Aznavour receiving the Raoul Wallenberg Medal by President Reuven Rivlin in Israel.
They hid a number of Jews in the Paris apartment, at great risk to their lives.
Charles Aznavour, 92, is a towering figure in French music. For generations, his magnificent voice and sensitive singing have made him one of the most popular French entertainers of all time.
Some of Aznavour’s many fans might be forgiven for thinking the singer is Jewish. He has appeared in French films over the years playing Jewish characters, and his version of the Yiddish song La Yiddishe Mama has been one of his enduring hits. His haunting 2011 song J’ai Connu, “I Knew”, is told from the perspective of a Jew imprisoned in a Nazi concentration camp. Aznavour has performed repeatedly in Israel, most recently in October 2017.
On this most recent visit to the Jewish state, Mr. Aznavour met with Israel’s President Reuven Rivlin who bestowed on Mr. Aznavour and his sister Aida the Raoul Wallenberg Medal, given by the International Raoul Wallenberg Foundation, in recognition of the Aznavour family for saving the lives of several Jews and others during World War II.
Aznavour, the son of parents who fled the Armenian Genocide in Turkey of 1915-1918 to find safety in Paris, has previously said little about his parents’ heroic wartime activities.
That changed in 2016. Aznavour worked with Israeli researcher Dr. Yair Auron to write a Hebrew language book published in Israel that details the ways his family saved the lives of several people in wartime France. The book, titled Matzilim Tzadikim V’Lohamim, or “Righteous Saviors and Fighters” in English, will be translated into French and Armenian, too.
“We grew up together in the Les Marais district” in Paris, Aznavour recalls, where many immigrants mingled together, including both Jews and Armenian refugees. “They were our neighbors and friends.” By the time World War II broke out, a then-teenage Charles Aznavour lived with his parents Michael and Knar Aznavour and his sister Aida at 22 Rue de Navarin, in Paris’ 9th Arrondissement. That small, three-room apartment would become a safe haven, Aznavour explained, for Jews and others who were hunted by the Nazis.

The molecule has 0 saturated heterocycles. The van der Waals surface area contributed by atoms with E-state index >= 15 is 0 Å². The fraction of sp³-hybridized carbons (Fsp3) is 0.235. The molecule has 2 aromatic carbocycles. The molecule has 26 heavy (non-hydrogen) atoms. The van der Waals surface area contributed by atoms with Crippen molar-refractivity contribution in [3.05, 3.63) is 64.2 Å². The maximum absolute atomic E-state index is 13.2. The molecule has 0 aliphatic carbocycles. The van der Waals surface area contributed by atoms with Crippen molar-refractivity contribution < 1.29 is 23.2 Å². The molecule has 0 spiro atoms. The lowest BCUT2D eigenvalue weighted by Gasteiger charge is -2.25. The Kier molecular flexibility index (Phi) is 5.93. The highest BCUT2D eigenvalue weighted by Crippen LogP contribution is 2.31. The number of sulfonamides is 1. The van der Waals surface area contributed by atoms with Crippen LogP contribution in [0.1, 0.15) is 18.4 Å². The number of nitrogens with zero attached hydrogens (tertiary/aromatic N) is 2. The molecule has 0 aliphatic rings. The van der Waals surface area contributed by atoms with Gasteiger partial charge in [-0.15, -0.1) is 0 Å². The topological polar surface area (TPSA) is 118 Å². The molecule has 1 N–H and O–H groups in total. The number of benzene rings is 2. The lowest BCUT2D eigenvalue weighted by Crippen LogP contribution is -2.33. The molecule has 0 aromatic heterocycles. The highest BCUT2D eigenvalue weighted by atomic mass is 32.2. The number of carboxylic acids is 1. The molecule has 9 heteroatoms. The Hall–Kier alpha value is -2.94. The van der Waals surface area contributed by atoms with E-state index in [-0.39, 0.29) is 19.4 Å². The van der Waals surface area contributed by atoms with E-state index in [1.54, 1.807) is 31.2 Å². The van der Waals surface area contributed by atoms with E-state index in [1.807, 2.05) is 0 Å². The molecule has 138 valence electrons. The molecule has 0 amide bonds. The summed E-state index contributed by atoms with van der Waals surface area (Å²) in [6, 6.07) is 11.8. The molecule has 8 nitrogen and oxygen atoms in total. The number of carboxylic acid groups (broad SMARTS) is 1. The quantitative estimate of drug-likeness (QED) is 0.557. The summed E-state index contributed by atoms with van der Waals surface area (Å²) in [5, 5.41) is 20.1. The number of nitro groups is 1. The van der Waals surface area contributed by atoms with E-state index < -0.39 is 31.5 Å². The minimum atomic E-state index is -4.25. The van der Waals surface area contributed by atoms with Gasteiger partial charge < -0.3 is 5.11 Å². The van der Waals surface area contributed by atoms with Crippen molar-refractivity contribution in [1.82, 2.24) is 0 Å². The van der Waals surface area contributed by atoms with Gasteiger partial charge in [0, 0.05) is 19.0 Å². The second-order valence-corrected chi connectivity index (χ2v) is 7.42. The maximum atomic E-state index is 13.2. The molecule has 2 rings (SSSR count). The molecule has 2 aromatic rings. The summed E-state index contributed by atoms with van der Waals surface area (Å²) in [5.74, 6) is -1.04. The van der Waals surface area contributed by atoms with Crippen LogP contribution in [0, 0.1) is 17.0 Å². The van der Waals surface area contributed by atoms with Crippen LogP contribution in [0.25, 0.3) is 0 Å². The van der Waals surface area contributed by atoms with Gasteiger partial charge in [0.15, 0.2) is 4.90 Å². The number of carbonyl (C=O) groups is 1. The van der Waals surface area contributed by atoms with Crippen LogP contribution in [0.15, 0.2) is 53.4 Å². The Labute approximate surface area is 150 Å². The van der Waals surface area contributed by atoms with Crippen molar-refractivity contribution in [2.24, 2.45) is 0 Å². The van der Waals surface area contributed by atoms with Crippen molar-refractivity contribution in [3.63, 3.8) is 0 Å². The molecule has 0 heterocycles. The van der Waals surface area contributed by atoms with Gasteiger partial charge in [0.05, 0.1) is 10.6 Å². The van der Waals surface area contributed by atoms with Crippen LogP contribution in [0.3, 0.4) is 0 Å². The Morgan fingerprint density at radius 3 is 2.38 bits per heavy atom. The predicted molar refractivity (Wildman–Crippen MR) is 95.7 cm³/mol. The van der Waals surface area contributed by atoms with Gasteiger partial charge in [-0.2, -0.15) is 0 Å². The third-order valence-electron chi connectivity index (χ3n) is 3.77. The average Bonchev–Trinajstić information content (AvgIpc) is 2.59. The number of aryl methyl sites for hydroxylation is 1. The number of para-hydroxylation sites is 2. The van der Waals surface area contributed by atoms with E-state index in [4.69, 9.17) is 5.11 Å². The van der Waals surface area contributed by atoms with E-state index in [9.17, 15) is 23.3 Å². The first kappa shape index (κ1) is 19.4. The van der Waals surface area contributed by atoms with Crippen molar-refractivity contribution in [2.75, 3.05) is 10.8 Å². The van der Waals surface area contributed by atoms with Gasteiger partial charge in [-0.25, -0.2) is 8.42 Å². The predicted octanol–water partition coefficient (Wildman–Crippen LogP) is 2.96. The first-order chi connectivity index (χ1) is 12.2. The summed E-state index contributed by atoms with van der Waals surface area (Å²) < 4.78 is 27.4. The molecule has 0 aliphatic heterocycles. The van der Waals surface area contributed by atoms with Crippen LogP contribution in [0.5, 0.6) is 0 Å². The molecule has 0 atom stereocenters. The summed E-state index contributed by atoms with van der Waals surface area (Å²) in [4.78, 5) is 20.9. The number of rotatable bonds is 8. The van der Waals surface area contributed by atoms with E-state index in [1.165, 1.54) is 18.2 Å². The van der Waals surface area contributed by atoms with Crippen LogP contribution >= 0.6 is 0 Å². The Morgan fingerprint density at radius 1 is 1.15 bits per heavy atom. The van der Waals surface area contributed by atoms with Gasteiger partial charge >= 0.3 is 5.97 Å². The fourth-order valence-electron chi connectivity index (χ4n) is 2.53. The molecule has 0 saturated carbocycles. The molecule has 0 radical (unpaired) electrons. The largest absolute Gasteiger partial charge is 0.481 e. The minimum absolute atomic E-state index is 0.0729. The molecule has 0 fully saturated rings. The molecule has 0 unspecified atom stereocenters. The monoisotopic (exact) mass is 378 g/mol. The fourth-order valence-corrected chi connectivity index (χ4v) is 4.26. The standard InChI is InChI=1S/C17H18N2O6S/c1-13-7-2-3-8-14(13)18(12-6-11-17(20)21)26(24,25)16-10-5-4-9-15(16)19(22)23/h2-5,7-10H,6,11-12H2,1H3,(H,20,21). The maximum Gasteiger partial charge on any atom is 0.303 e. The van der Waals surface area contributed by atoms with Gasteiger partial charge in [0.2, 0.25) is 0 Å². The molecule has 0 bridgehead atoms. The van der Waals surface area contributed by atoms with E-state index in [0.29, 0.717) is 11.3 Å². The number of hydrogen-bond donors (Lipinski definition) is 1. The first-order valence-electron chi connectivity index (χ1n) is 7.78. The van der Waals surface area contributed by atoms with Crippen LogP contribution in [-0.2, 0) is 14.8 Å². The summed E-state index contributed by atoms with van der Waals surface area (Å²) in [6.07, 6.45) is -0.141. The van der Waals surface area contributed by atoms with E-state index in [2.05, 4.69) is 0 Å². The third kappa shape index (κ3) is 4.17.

A portrait photograph of the Aznavour family in the 1920s. Charles’ father, Mischa (center), is next to his wife, Knar.
The first person the Aznavour family sheltered was a Romanian Jew who lived in Germany. That Jew, whose name the singer no longer remembers, was accused of subversion and had been sentenced to death. He’d escaped to France disguised as a German soldier, but had been discovered and he was being hunted by the Gestapo. A friend alerted Michael Aznavour of the situation and the family took him in.
Aida Aznavour recalls in the book, “We understood that the Jews were going to be the victims of brutality. We looked upon the Jews with sadness and sorrow.” Having escaped persecution in Armenia, “we knew what genocide was.”
It was clear that if the Nazis found this man in our house, they’d kill us right away.
She recalls that her parents never hesitated to shelter Jews, “even though it was clear that if the Nazis found this man in our house, they’d kill us right away. We told him that our home was his home, and we treated him warmly, like a good friend who had to extend his stay. For a few days, he even slept in the same bed as Charles.”
Later, a female acquaintance of the Aznavours asked them to hide her Jewish husband, whose name Charles and Aida recall was Simon. Simon had been rounded up with other Parisian Jews and sent to the Drancy concentration camp, but he had escaped. The Aznavours took him in, and later on, Charles and Aida recall, they sheltered a third Jew in their tiny apartment, as well.
As the occupation of Paris continued, the Aznavour family also sheltered Armenian soldiers who’d been forcibly drafted into the German army and had deserted rather than fight for the Nazi regime. At times, there were up to eleven refugees hiding in the family apartment, sleeping on the floor at night.
Michael and Knar Aznavour helped the refugees obtain false papers, and Charles and Aida offered aid as well. It was the teenagers’ job to burn the Nazi uniforms of the Armenian deserters and dispose of the ashes far from home, the siblings recall.
The Aznavour family was close with another Armenian couple living in Paris, Melinee and Missak Manouchian, who helped found and run an underground resistance movement in Paris called L’Affiche Rouge(The Red Poster). Charles Aznavour explains that though his parents were not formally members of the group, they helped members of the organization and even hid Melinee and Missak Manouchian for several months while they were hunted by the Gestapo, after their other friends refused to risk their lives to help.
Charles Aznavour explains, “My parents knew the danger was there every day, but my sister and I only grasped it later. We were ‘crazy’ young people. We were living out our youth and we followed in our parents’ footsteps. Only after the war did we realize how great the risk really was.”
Przyslala Ala Elczewska